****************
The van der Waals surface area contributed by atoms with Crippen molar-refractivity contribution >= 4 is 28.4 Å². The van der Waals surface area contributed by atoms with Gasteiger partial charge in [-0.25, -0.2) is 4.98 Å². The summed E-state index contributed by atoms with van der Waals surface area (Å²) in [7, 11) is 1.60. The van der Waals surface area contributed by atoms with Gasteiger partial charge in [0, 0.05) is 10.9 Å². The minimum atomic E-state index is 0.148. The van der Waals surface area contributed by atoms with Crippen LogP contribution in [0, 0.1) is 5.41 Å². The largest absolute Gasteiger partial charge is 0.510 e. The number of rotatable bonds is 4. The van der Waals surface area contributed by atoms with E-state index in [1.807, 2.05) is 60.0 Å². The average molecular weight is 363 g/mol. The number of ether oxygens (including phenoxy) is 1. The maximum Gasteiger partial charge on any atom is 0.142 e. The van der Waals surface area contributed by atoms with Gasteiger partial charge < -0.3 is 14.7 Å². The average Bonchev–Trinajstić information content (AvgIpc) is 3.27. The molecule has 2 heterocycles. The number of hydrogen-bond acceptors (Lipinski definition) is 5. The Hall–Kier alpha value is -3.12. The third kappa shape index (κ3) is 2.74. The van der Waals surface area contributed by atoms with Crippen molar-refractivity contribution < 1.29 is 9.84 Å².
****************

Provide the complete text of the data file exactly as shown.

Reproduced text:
The van der Waals surface area contributed by atoms with Crippen molar-refractivity contribution >= 4 is 28.4 Å². The van der Waals surface area contributed by atoms with Gasteiger partial charge in [-0.25, -0.2) is 4.98 Å². The summed E-state index contributed by atoms with van der Waals surface area (Å²) in [7, 11) is 1.60. The van der Waals surface area contributed by atoms with Gasteiger partial charge in [0, 0.05) is 10.9 Å². The minimum atomic E-state index is 0.148. The van der Waals surface area contributed by atoms with Crippen LogP contribution in [0, 0.1) is 5.41 Å². The largest absolute Gasteiger partial charge is 0.510 e. The number of rotatable bonds is 4. The van der Waals surface area contributed by atoms with E-state index in [1.807, 2.05) is 60.0 Å². The average molecular weight is 363 g/mol. The number of ether oxygens (including phenoxy) is 1. The maximum Gasteiger partial charge on any atom is 0.142 e. The van der Waals surface area contributed by atoms with Gasteiger partial charge < -0.3 is 14.7 Å². The average Bonchev–Trinajstić information content (AvgIpc) is 3.27. The molecule has 2 heterocycles. The number of hydrogen-bond acceptors (Lipinski definition) is 5. The Hall–Kier alpha value is -3.12. The third kappa shape index (κ3) is 2.74. The van der Waals surface area contributed by atoms with Crippen molar-refractivity contribution < 1.29 is 9.84 Å².